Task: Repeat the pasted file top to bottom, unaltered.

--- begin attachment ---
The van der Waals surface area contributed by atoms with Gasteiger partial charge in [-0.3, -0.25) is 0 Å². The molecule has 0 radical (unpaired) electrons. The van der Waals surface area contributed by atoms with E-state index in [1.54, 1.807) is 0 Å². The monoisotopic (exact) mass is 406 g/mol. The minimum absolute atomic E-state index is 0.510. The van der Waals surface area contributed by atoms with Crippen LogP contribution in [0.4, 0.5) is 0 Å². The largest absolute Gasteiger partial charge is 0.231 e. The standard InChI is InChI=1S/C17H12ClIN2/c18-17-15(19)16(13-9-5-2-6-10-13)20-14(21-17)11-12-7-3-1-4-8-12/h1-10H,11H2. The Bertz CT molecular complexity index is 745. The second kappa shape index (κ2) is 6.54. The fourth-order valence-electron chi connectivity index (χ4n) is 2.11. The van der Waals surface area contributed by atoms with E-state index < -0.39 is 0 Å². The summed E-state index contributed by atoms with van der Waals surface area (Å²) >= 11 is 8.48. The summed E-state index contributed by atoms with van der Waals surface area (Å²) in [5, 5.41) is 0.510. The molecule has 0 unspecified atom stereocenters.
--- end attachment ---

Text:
The van der Waals surface area contributed by atoms with Gasteiger partial charge in [-0.3, -0.25) is 0 Å². The molecule has 0 radical (unpaired) electrons. The van der Waals surface area contributed by atoms with E-state index in [1.54, 1.807) is 0 Å². The monoisotopic (exact) mass is 406 g/mol. The minimum absolute atomic E-state index is 0.510. The van der Waals surface area contributed by atoms with Crippen LogP contribution in [0.4, 0.5) is 0 Å². The largest absolute Gasteiger partial charge is 0.231 e. The standard InChI is InChI=1S/C17H12ClIN2/c18-17-15(19)16(13-9-5-2-6-10-13)20-14(21-17)11-12-7-3-1-4-8-12/h1-10H,11H2. The Bertz CT molecular complexity index is 745. The second kappa shape index (κ2) is 6.54. The fourth-order valence-electron chi connectivity index (χ4n) is 2.11. The van der Waals surface area contributed by atoms with E-state index < -0.39 is 0 Å². The summed E-state index contributed by atoms with van der Waals surface area (Å²) >= 11 is 8.48. The summed E-state index contributed by atoms with van der Waals surface area (Å²) in [5, 5.41) is 0.510. The molecule has 0 unspecified atom stereocenters.